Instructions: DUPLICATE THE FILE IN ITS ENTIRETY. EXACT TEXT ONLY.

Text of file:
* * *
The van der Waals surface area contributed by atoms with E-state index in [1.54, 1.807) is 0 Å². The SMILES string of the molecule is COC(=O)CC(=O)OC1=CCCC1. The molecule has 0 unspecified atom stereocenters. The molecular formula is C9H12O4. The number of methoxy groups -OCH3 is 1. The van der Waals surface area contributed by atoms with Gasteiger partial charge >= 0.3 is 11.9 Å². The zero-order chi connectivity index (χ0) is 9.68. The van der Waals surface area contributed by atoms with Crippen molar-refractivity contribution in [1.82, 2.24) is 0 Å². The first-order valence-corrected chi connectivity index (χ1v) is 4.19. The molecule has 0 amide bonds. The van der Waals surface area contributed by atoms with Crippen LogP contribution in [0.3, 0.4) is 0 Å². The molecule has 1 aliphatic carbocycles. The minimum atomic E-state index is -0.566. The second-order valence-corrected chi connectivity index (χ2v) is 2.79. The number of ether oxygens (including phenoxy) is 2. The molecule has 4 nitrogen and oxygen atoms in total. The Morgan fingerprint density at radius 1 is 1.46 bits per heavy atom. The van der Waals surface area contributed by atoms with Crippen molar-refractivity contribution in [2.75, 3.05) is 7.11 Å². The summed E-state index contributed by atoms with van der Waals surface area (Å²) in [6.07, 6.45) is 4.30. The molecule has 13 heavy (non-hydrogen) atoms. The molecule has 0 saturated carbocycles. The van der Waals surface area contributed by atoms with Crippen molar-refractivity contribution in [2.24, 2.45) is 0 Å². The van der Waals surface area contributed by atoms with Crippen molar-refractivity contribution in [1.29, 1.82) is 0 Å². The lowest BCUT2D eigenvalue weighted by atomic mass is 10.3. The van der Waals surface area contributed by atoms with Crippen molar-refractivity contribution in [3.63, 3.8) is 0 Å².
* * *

The van der Waals surface area contributed by atoms with E-state index in [1.54, 1.807) is 0 Å². The SMILES string of the molecule is COC(=O)CC(=O)OC1=CCCC1. The molecule has 0 unspecified atom stereocenters. The molecular formula is C9H12O4. The number of methoxy groups -OCH3 is 1. The van der Waals surface area contributed by atoms with Gasteiger partial charge >= 0.3 is 11.9 Å². The zero-order chi connectivity index (χ0) is 9.68. The van der Waals surface area contributed by atoms with Crippen molar-refractivity contribution in [1.82, 2.24) is 0 Å². The first-order valence-corrected chi connectivity index (χ1v) is 4.19. The molecule has 0 amide bonds. The van der Waals surface area contributed by atoms with Crippen LogP contribution in [0.3, 0.4) is 0 Å². The molecule has 1 aliphatic carbocycles. The minimum atomic E-state index is -0.566. The second-order valence-corrected chi connectivity index (χ2v) is 2.79. The number of ether oxygens (including phenoxy) is 2. The molecule has 4 nitrogen and oxygen atoms in total. The Morgan fingerprint density at radius 1 is 1.46 bits per heavy atom. The van der Waals surface area contributed by atoms with Crippen molar-refractivity contribution in [2.75, 3.05) is 7.11 Å². The summed E-state index contributed by atoms with van der Waals surface area (Å²) in [6.07, 6.45) is 4.30. The molecule has 13 heavy (non-hydrogen) atoms. The molecule has 0 saturated carbocycles. The van der Waals surface area contributed by atoms with Crippen molar-refractivity contribution in [2.24, 2.45) is 0 Å². The van der Waals surface area contributed by atoms with Crippen molar-refractivity contribution in [1.29, 1.82) is 0 Å². The lowest BCUT2D eigenvalue weighted by atomic mass is 10.3. The van der Waals surface area contributed by atoms with Crippen molar-refractivity contribution in [3.63, 3.8) is 0 Å².